Join us, HackerOne’s Alex Rice, and Veracode’s Chris Wysopal for the next episode of Dark Reading Radio, tomorrow, Wednesday Nov. 16, at 1pmET.
Auto manufacturers, Apple (finally), and even the US military have recently launched bug bounty programs — inviting security researchers to locate vulnerabilities in their products or systems, and paying sometimes tens of thousands of dollars for just one bug. So bug bounties must be a great idea, right?
Surely these programs have improved cybersecurity, but are there drawbacks as well? Are there negative impacts on security? And how much does a good corporate bug bounty program cost?
Join us to discuss all this and more on the next episode of Dark Reading radio, “Bug Bounties and the Zero-Day Trade,” tomorrow (Wednesday, Nov. 16) at 1 p.m. Eastern Time. We’ll pick the brains of expert guests HackerOne CTO and co-founder Alex Rice and Veracode CTO and co-founder Chris Wysopal.
Some of the other questions we’ll ask:
- Is the promise of money driving the kinds of bugs we look for? Does that skew our understanding of what applications really are the most vulnerable? Does it cause us to miss out on finding more significant vulnerabilities?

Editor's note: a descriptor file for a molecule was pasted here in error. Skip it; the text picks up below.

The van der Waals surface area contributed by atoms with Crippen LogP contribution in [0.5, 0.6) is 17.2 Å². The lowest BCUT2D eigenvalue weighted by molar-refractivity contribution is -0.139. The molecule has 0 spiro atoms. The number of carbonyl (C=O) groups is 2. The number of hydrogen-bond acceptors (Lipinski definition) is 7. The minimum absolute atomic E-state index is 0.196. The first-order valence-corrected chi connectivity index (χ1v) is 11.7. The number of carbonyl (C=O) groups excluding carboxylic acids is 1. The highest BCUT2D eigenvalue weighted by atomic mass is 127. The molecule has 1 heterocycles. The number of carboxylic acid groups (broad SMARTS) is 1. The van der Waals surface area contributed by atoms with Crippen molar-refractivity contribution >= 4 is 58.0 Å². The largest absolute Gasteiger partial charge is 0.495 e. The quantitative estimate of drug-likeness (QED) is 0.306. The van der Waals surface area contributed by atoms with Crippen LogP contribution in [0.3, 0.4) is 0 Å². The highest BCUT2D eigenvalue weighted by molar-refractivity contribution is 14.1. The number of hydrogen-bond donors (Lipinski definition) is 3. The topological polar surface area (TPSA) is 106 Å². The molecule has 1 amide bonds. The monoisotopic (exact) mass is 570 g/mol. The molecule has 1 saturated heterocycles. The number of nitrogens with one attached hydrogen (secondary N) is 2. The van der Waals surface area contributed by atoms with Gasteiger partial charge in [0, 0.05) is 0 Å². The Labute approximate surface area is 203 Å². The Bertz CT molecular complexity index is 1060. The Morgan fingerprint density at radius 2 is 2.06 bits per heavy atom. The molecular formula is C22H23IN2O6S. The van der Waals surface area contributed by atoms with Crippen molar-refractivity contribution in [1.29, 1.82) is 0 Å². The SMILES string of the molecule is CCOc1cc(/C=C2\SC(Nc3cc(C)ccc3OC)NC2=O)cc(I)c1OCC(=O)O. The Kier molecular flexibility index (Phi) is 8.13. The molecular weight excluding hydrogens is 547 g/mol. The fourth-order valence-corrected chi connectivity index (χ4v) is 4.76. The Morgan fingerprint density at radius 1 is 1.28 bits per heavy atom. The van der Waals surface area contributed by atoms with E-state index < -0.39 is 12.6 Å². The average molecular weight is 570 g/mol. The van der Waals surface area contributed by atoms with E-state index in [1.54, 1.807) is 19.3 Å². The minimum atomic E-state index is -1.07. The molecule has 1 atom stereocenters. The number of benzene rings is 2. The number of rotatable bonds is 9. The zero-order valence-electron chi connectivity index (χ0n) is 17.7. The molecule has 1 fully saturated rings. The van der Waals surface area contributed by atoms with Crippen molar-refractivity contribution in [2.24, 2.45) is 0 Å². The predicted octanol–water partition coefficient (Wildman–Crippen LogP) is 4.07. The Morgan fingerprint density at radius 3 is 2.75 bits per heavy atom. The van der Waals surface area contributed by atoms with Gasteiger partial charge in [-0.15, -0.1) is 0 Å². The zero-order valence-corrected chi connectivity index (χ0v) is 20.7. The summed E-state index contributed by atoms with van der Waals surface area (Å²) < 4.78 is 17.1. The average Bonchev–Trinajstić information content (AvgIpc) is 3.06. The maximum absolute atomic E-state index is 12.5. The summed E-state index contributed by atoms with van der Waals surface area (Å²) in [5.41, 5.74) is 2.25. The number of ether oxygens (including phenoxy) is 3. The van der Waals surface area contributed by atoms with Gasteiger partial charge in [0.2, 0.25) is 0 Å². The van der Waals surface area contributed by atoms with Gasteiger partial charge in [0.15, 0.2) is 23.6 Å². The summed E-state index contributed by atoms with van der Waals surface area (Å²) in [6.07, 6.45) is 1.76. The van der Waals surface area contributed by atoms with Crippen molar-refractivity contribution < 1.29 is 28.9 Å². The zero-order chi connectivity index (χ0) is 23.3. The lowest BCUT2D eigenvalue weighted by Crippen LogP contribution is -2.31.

- Is “responsible disclosure” – or “collaborative disclosure” – getting the job done? Are there any industries or cases in which it’s routinely failing us?
- There is also a “gray market” for zero-day vulnerabilities, sold to law enforcement or government intelligence agencies instead of reported to the vulnerable party. Who supplies the 0-days to that market? Can a corporation’s bug-bounty budget compete with the cash quietly exchanged in those gray marketplaces?
- An organization obviously wants a vulnerability researcher to report a bug in their product to them first, not to an attacker, a short-seller, or the media. A bug bounty program is a way to encourage researchers to bring bugs directly to you … but how big do these bounties need to be? How do make sure you’ve got a successful bounty program that doesn’t break the bank?
Join me, Alex Rice, and Chris Wysopal at 1 p.m. E.T. tomorrow – Wednesday, Nov. 16 – to discuss all this and more on Dark Reading Radio.
Have questions of your own? Don’t hold back: head on over and add them to the chat, which is already open, and we may answer them on air. Or, join us live and chat with the speakers directly. Can’t make it to the live event? Fear not: a recording of the show will be available just moments after it ends. Register now.
Sara Peters is Senior Editor at Dark Reading and formerly the editor-in-chief of Enterprise Efficiency. Prior that she was senior editor for the Computer Security Institute, writing and speaking about virtualization, identity management, cybersecurity law, and a myriad … View Full Bio